Teng Biao grew up in a rural village before attending law school at Peking University and focusing on human rights. While his early successes were lauded by the Chinese government, he was later abducted and tortured by police. He fled to the United States with his family and now teaches at Hunter College in NYC.
Video: Conversation with David Barboza
Award-winning New York Times journalist David Barboza talks about the challenges of reporting on China.
Led by David Barboza, distinguished New York Times journalist, a group of veteran journalists have created The Wire China, an online publication featuring in-depth investigative reporting on Chinese business and economic trends. Contributing writers are stationed around the globe and many of them have years of experience covering China and its evolving relationship with the rest of the world. The publication also plans to sell access to data generated by its team of journalists, researchers and engineers. We’ll talk with David Barboza about the challenges of reporting on China and what makes The Wire China approach unique.
David Barboza started as an intern for the New York Times before being hired as a staff writer in 1997. He is best known for his work as Shanghai bureau chief from 2008 to 2015. In 2012, he wrote about the $2.7 billion fortune accumulated by the family of Wen Jiabao, China’s premier. This corruption exposé was denounced by China’s government which subsequently blocked the paper’s English and Chinese language websites. It earned Barboza the 2013 Pulitzer Prize for international reporting. That same year, he was also part of the team producing the “iEconomy” series, which received the Pulitzer Prize for explanatory journalism. Earlier, Barboza was among the Times’ reporters earning the Grantham Prize for environmental reporting (“Choking on Growth,” 2008) and was on another team documenting another group that was a finalist for the Pulitzer Prize (Enron scandal, 2002). Some of his other business reporting was recognized with awards from the Society of American Business Editors and Writers. In 2016, he was a Knight Visiting Fellow at the Nieman Foundation. Barboza told the story of his work on the Wen family finances in the “Follow the Money” of the USC U.S.-China Institute’s Assignment:China series.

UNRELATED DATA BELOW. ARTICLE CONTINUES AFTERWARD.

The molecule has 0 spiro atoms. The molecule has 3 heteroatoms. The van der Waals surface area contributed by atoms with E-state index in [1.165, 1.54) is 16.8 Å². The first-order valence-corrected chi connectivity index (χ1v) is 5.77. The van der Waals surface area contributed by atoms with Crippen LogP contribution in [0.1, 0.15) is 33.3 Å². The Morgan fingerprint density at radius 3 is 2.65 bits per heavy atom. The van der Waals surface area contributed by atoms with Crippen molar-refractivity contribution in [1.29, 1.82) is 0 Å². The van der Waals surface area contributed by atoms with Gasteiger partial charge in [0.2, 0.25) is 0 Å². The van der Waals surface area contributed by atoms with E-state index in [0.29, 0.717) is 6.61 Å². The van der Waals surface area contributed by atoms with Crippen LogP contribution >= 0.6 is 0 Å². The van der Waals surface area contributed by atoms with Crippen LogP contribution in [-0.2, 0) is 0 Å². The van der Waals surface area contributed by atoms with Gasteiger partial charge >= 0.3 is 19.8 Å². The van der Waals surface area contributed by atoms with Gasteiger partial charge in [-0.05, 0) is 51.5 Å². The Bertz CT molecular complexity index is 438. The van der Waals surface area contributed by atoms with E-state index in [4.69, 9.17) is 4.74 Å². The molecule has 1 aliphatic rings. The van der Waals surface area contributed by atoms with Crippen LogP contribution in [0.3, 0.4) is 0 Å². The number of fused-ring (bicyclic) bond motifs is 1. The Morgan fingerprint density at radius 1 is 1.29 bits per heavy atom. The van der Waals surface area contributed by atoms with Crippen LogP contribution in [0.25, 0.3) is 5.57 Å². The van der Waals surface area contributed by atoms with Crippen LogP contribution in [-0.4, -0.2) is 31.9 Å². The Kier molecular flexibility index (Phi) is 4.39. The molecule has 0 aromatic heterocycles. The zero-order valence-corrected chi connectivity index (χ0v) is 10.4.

Professor Margaret Lewis examined the US government's use of criminal prosecutions to address a broad "China" threat is at tension with the criminal justice system.
The USC U.S.-China Institute presents a webinar with David Zweig to look at how tensions between the United States and China have impacted scientific collaboration and research.
Bob Davis and Lingling Wei, authors of Superpower Showdown, will help us understand the ramp up of US-China economic tensions and the far-reaching consequences of the stand-off.